As I understand it, your argument against liberal goals and policies attempts to make two points:  First, that any kind of compulsory redistribution of wealth is unfair, and second, that it doesn’t really work.  This is the standard conservative argument.
      To elaborate:  you conservatives try to claim that redistribution amounts to “compulsory philanthropy” and that this is unfair for two reasons:
       One:  My money is mine because I earned it fair and square; I played by the rules; I obeyed the laws.
        Two:  The opportunity was there for everyone.  Anyone could have done what I did.  If others have chosen not to use these opportunities, that’s their problem.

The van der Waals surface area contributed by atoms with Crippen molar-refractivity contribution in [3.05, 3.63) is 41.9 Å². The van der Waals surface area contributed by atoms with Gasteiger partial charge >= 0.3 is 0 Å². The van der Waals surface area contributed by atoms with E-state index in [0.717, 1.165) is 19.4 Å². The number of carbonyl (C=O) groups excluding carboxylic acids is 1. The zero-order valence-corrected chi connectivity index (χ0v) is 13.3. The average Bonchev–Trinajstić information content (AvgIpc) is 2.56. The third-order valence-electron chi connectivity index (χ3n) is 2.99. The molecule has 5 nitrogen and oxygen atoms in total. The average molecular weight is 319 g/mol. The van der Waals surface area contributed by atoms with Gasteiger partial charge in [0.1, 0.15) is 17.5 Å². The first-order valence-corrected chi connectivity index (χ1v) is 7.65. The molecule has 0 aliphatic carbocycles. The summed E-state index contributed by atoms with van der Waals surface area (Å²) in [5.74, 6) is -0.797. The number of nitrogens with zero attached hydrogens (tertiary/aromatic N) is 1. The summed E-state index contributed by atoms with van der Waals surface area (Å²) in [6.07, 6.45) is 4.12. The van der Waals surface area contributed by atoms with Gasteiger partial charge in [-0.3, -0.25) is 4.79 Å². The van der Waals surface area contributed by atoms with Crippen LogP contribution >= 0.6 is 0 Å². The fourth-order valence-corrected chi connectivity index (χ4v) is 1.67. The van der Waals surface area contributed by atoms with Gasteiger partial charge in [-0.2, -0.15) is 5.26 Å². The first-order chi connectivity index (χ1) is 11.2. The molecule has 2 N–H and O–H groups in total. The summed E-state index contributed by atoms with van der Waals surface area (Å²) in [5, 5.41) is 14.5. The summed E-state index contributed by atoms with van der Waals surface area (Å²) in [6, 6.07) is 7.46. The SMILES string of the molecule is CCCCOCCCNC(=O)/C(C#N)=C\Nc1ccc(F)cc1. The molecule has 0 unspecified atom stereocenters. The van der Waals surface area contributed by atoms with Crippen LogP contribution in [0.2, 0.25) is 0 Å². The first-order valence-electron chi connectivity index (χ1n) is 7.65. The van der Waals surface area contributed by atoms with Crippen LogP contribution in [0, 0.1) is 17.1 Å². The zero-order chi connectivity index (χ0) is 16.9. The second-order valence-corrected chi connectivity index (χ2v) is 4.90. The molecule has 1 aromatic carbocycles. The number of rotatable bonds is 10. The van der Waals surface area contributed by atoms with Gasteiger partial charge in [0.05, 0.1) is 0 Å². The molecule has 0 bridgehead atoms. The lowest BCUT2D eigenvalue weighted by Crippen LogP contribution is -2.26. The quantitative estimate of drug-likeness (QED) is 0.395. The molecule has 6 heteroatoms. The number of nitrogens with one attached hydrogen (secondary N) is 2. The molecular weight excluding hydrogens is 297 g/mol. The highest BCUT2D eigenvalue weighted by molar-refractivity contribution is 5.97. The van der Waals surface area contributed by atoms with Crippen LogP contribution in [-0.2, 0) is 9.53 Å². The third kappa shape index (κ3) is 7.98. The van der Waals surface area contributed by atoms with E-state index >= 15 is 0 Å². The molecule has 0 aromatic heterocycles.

So far,  Mr. Chreesto, would you say that I have fairly described your position?  Have I not used the same rhetoric that conservatives themselves generally use to describe their position?  Then let us continue.  I might accept the characterization of liberal policies as compulsory philanthropy, depending on how we define philanthropy.  Will Rogers defined a philanthropist as “a guy who’s giving away what he ought to be giving back.”  Does “playing by the rules” really confer much legitimacy?  When a southern slave owner worked a slave to death, or beat him to death, was he playing by the rules?  Absolutely!  In fact, most southern states had laws specifically indemnifying slave owners from prosecution for the death of slaves, even if they were deliberately beaten to death.  How very convenient!  So who passed those laws?  Was it the slaves?